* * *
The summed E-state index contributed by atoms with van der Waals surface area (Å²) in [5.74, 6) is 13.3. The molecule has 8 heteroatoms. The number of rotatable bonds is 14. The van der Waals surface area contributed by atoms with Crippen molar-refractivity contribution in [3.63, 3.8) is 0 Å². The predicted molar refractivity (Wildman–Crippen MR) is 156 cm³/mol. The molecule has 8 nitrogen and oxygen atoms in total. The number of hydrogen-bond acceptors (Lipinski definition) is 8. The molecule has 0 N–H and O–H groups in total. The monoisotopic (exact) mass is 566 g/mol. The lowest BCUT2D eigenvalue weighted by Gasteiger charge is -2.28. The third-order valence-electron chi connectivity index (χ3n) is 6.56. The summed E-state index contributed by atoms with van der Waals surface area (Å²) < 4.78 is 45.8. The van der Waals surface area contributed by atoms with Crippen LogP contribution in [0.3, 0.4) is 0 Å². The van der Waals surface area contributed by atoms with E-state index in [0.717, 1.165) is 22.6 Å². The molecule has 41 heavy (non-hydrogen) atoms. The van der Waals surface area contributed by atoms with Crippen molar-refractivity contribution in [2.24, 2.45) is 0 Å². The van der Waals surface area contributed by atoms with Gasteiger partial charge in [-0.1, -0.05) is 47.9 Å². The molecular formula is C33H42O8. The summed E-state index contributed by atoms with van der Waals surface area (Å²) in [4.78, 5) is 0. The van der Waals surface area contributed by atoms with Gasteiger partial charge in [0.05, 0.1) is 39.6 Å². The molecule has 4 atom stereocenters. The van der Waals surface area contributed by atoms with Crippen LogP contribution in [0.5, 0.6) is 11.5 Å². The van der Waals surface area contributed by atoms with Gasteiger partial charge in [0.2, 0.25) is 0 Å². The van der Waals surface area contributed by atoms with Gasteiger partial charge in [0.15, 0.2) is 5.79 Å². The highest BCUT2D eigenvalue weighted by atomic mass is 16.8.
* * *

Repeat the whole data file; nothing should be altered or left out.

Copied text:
The summed E-state index contributed by atoms with van der Waals surface area (Å²) in [5.74, 6) is 13.3. The molecule has 8 heteroatoms. The number of rotatable bonds is 14. The van der Waals surface area contributed by atoms with Crippen molar-refractivity contribution in [3.63, 3.8) is 0 Å². The predicted molar refractivity (Wildman–Crippen MR) is 156 cm³/mol. The molecule has 8 nitrogen and oxygen atoms in total. The number of hydrogen-bond acceptors (Lipinski definition) is 8. The molecule has 0 N–H and O–H groups in total. The monoisotopic (exact) mass is 566 g/mol. The lowest BCUT2D eigenvalue weighted by Gasteiger charge is -2.28. The third-order valence-electron chi connectivity index (χ3n) is 6.56. The summed E-state index contributed by atoms with van der Waals surface area (Å²) < 4.78 is 45.8. The van der Waals surface area contributed by atoms with Crippen LogP contribution in [0.3, 0.4) is 0 Å². The van der Waals surface area contributed by atoms with E-state index in [0.717, 1.165) is 22.6 Å². The molecule has 41 heavy (non-hydrogen) atoms. The van der Waals surface area contributed by atoms with Crippen molar-refractivity contribution in [2.24, 2.45) is 0 Å². The van der Waals surface area contributed by atoms with Gasteiger partial charge in [-0.1, -0.05) is 47.9 Å². The molecular formula is C33H42O8. The summed E-state index contributed by atoms with van der Waals surface area (Å²) in [4.78, 5) is 0. The van der Waals surface area contributed by atoms with Gasteiger partial charge in [0.05, 0.1) is 39.6 Å². The molecule has 4 atom stereocenters. The van der Waals surface area contributed by atoms with Crippen LogP contribution in [0.5, 0.6) is 11.5 Å². The van der Waals surface area contributed by atoms with Gasteiger partial charge in [0.2, 0.25) is 0 Å². The van der Waals surface area contributed by atoms with Gasteiger partial charge in [0.15, 0.2) is 5.79 Å². The highest BCUT2D eigenvalue weighted by atomic mass is 16.8.